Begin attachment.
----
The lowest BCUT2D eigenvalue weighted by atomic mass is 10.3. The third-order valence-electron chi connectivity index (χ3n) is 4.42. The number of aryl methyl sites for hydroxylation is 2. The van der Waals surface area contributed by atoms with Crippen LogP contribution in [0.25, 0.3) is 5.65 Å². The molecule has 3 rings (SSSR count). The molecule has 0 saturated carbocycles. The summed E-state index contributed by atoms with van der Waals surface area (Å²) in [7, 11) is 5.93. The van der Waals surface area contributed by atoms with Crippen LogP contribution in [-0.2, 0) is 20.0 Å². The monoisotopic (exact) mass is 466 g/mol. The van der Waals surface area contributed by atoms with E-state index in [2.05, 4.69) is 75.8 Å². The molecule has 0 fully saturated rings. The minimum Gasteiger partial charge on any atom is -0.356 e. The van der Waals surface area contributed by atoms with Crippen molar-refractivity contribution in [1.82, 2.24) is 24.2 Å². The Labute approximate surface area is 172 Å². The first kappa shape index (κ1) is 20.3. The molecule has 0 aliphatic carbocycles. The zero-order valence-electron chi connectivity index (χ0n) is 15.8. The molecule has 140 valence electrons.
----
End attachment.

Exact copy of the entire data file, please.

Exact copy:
The lowest BCUT2D eigenvalue weighted by atomic mass is 10.3. The third-order valence-electron chi connectivity index (χ3n) is 4.42. The number of aryl methyl sites for hydroxylation is 2. The van der Waals surface area contributed by atoms with Crippen LogP contribution in [0.25, 0.3) is 5.65 Å². The molecule has 3 rings (SSSR count). The molecule has 0 saturated carbocycles. The summed E-state index contributed by atoms with van der Waals surface area (Å²) in [7, 11) is 5.93. The van der Waals surface area contributed by atoms with Crippen LogP contribution in [-0.2, 0) is 20.0 Å². The monoisotopic (exact) mass is 466 g/mol. The van der Waals surface area contributed by atoms with E-state index in [2.05, 4.69) is 75.8 Å². The molecule has 0 fully saturated rings. The minimum Gasteiger partial charge on any atom is -0.356 e. The van der Waals surface area contributed by atoms with Crippen molar-refractivity contribution in [1.82, 2.24) is 24.2 Å². The Labute approximate surface area is 172 Å². The first kappa shape index (κ1) is 20.3. The molecule has 0 aliphatic carbocycles. The zero-order valence-electron chi connectivity index (χ0n) is 15.8. The molecule has 140 valence electrons.